The chemokines are a family of signalling proteins that participate in regulation of the immune system and have been implicated in the pathogenesis of vascular diseases. Deleting the gene encoding the chemokine MCP-1 in mouse models of atherosclerosis reduces lipid lesion formation and circulating chemokines are upregulated in man immediately following myocardial infarction (MI) or coronary angioplasty. We have therefore investigated whether circulating levels of two chemokines (MCP-1 and eotaxin) differ between subjects with and without atherosclerosis. We have used three different methods of measuring the presence and extent of atherosclerosis in human subjects: duplex ultrasonography of the carotid arteries and clinical diagnosis of coronary heart disease on individuals from the general population and coronary angiography on patients with suspected heart disease. There was no difference in the levels of circulating MCP-1 or eotaxin, measured by ELISA, between subjects with and without atherosclerosis. Furthermore, any increase in circulating MCP-1 following acute MI must be short-lived, since chemokine levels were not different in subjects who had had an MI previously compared to those who had not. We conclude that although there may be a transient increase in circulating chemokine levels following coronary angioplasty, there is no difference in the levels of circulating MCP-1 or eotaxin in subjects with and without atherosclerosis.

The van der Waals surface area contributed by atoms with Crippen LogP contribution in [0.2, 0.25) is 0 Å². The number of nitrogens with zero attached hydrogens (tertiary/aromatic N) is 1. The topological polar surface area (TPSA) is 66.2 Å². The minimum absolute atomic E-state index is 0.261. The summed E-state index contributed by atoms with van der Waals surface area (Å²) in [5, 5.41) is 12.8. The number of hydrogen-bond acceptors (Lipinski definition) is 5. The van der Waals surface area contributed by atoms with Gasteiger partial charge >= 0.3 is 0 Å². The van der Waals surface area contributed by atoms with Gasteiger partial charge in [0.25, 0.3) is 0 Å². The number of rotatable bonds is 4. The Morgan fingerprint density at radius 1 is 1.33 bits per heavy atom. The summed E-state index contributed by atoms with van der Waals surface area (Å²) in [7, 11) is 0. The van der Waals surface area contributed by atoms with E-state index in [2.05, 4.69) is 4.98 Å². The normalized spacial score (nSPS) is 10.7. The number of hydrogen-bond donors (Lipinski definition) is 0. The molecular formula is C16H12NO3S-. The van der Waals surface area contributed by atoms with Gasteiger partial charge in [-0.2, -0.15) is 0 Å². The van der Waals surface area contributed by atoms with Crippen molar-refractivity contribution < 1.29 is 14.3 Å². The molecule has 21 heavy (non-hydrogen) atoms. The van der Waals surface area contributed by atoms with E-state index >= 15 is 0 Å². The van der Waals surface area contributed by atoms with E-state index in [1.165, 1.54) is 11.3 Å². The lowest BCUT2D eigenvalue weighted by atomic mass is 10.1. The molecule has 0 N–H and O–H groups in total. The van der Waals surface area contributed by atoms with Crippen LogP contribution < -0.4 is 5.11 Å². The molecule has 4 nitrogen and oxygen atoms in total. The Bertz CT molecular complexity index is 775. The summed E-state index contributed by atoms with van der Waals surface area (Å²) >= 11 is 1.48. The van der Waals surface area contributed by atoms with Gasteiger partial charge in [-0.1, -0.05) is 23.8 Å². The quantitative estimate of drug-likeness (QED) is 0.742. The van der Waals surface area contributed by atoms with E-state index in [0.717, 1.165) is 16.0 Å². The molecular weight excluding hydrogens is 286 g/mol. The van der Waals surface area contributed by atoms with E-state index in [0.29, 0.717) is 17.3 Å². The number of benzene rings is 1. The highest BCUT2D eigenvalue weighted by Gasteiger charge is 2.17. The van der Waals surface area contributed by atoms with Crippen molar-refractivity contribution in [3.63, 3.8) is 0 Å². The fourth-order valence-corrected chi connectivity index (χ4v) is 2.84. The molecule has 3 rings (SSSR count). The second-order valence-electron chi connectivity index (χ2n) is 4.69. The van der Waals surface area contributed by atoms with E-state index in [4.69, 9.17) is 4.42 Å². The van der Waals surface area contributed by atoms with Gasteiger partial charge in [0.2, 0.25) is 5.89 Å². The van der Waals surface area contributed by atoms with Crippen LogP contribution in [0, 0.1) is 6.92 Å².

|Number of pages||7|
|Publication status||Published - 2005|